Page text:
24 Game


  • 1

    Click here to see the full article post


  • 0
    C

    can you provide c++ solution, thanks


  • 1

    @codingcrazer

    class Solution {
    public:
        bool judgePoint24(vector<int>& nums) {
            vector<double> A;
            for (int v: nums) A.push_back(v);
            return solve(A);
        }
        bool solve(vector<double>& A) {
            if (A.empty()) return false;
            if (A.size() == 1) return abs(A[0] - 24) < 1e-6;
            
            for (int i = 0; i < A.size(); i++) {
                for (int j = 0; j < A.size(); j++) if (i != j) {
                    vector<double> B;
                    for (int k = 0; k < A.size(); k++) {
                        if (k != i && k != j) B.push_back(A[k]);
                    }
                    for (int k = 0; k < 4; k++) {
                        if (k == 0) B.push_back(A[i] + A[j]);
                        if (k == 1) B.push_back(A[i] - A[j]);
                        if (k == 2) B.push_back(A[i] * A[j]);
                        if (k == 3 && A[j] != 0) B.push_back(A[i] / A[j]);
                        if (solve(B)) return true;
                        B.pop_back();
                    }
                }
            }
            return false;
        }
    };
    

  • 0
    G
    import Data.List (permutations)
    import Control.Monad (guard)
    
    ops = [(+), (-), (*), (/)]
    
    solve ns = not . null $ do
        [x, y, z, w] <- permutations ns
        f <- ops
        g <- ops
        h <- ops
        guard $ f (g (h x y) z) w == 24
             || f (g x y) (h z w) == 24
             || f x (g y (h z w)) == 24
    

  • 0
    O

    Can someone explain to me why there are 12∗6∗2∗4∗4∗4 possibilities?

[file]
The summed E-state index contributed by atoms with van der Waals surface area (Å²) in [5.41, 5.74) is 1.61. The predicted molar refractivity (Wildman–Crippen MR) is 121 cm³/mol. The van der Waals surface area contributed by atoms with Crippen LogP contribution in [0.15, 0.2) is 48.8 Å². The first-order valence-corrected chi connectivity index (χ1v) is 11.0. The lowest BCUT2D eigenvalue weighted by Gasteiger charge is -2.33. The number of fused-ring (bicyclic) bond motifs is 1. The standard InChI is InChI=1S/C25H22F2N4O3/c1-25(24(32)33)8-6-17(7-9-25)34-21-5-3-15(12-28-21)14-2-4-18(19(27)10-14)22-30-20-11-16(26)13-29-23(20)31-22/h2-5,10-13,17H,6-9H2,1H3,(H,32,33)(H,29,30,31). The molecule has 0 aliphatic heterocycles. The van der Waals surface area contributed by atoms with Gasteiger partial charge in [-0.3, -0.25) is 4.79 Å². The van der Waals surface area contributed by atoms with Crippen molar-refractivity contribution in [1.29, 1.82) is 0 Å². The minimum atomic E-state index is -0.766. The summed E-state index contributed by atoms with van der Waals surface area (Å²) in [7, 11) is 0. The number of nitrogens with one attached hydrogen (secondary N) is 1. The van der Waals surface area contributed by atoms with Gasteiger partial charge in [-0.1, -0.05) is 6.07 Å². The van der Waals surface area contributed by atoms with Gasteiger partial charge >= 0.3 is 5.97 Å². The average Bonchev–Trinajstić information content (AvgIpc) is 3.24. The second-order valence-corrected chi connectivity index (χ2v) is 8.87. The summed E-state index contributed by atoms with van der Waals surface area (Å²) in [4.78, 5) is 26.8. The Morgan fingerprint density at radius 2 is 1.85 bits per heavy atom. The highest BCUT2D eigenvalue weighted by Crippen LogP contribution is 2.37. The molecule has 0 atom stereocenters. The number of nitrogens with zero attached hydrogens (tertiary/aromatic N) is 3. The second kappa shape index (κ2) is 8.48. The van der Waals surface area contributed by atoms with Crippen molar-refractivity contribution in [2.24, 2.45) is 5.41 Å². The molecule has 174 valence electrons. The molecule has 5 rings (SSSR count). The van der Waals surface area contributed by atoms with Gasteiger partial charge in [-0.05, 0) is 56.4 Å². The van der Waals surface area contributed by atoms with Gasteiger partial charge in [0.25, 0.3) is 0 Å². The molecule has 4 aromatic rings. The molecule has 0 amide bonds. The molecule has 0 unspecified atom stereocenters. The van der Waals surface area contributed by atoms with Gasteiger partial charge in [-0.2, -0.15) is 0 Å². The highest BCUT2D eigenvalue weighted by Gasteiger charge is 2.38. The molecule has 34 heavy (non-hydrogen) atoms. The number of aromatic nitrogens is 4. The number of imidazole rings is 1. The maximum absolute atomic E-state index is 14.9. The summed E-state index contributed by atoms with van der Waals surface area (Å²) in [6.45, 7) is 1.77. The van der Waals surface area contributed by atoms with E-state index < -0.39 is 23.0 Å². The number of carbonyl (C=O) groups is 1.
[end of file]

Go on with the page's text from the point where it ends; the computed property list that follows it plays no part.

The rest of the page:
• 0

    @okdolly Say we have numbers a, b, c, d. We choose two of them (with order) in 12 ways and perform one of 4 operations. This is where 12 * 4 comes from. Then, with 3 remaining numbers, we choose 2 of them and perform one of 4 operations. This is where 6 * 4 comes from. Finally we have two numbers left and make a final choice of 2 * 4 possibilities.


  • 0
    S

    Could you please explain how you came up with that upper bound?


  • 0

    @saiha It's 12 * 6 * 2 * 4 * 4 * 4.


  • 0
    O

    @awice Thank you so much!


  • 0
    I

    Does the space complexity count the number of recursion function in heap?


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    @isucs Yes. In terms of n, the number of initial numbers we have, the heap could get as big as O(4^n n! (n-1)!) or so. But if we have considered n to be a constant (like 4), then this would still be considered an O(1) factor.


  • 0
    C
    This post is deleted!

  • 0
    I

    @awice You descirbe n as the number of initial numbers we have, it is not the number of operations we have, why do you think you could consider that n is a constant (4 in your example) ?


  • 0
    R

    I'm looking at the Java code, and I don't see it taking into account nums.get(j) - nums.lget(i) and nums.get(j)/nums.get(i). Am I missing something?


  • 0

    @richard.zhang.969 In the initial loops, i could be greater than j already.


  • 0
    R

    @awice Thanks for pointing that out. Totally missed that.


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